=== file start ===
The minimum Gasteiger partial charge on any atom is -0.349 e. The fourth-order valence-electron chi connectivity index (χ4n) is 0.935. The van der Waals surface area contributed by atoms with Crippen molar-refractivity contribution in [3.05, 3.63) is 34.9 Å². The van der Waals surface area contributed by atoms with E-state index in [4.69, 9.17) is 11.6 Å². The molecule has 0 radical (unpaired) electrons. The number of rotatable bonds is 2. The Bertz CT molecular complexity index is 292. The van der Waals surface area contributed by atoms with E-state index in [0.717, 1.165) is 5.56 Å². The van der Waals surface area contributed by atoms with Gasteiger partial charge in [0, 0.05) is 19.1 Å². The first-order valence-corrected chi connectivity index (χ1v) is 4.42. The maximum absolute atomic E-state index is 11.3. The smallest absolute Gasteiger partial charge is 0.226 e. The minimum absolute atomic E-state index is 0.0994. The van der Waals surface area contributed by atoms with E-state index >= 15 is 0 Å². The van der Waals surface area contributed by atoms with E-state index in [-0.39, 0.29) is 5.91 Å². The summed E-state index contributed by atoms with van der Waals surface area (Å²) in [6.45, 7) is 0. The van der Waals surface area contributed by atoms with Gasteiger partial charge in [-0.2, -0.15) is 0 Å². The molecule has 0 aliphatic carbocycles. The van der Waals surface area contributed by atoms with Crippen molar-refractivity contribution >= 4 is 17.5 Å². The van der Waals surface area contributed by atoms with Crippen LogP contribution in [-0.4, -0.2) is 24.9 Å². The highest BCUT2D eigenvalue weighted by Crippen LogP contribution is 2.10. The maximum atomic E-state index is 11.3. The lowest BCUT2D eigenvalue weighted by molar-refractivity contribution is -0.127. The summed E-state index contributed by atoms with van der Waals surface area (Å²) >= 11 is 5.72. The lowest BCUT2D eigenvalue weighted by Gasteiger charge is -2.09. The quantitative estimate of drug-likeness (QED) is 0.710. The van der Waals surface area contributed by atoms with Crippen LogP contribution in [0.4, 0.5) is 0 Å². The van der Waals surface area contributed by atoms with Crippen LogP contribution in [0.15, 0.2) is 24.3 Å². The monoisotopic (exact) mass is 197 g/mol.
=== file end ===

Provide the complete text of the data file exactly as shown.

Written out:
The minimum Gasteiger partial charge on any atom is -0.349 e. The fourth-order valence-electron chi connectivity index (χ4n) is 0.935. The van der Waals surface area contributed by atoms with Crippen molar-refractivity contribution in [3.05, 3.63) is 34.9 Å². The van der Waals surface area contributed by atoms with E-state index in [4.69, 9.17) is 11.6 Å². The molecule has 0 radical (unpaired) electrons. The number of rotatable bonds is 2. The Bertz CT molecular complexity index is 292. The van der Waals surface area contributed by atoms with E-state index in [0.717, 1.165) is 5.56 Å². The van der Waals surface area contributed by atoms with Gasteiger partial charge in [0, 0.05) is 19.1 Å². The first-order valence-corrected chi connectivity index (χ1v) is 4.42. The maximum absolute atomic E-state index is 11.3. The smallest absolute Gasteiger partial charge is 0.226 e. The minimum absolute atomic E-state index is 0.0994. The van der Waals surface area contributed by atoms with E-state index >= 15 is 0 Å². The van der Waals surface area contributed by atoms with E-state index in [-0.39, 0.29) is 5.91 Å². The summed E-state index contributed by atoms with van der Waals surface area (Å²) in [6.45, 7) is 0. The van der Waals surface area contributed by atoms with Gasteiger partial charge in [-0.2, -0.15) is 0 Å². The molecule has 0 aliphatic carbocycles. The van der Waals surface area contributed by atoms with Crippen molar-refractivity contribution >= 4 is 17.5 Å². The van der Waals surface area contributed by atoms with Crippen LogP contribution in [-0.4, -0.2) is 24.9 Å². The highest BCUT2D eigenvalue weighted by Crippen LogP contribution is 2.10. The maximum atomic E-state index is 11.3. The lowest BCUT2D eigenvalue weighted by molar-refractivity contribution is -0.127. The summed E-state index contributed by atoms with van der Waals surface area (Å²) >= 11 is 5.72. The lowest BCUT2D eigenvalue weighted by Gasteiger charge is -2.09. The quantitative estimate of drug-likeness (QED) is 0.710. The van der Waals surface area contributed by atoms with Crippen LogP contribution in [0.4, 0.5) is 0 Å². The van der Waals surface area contributed by atoms with Crippen LogP contribution in [0.15, 0.2) is 24.3 Å². The monoisotopic (exact) mass is 197 g/mol.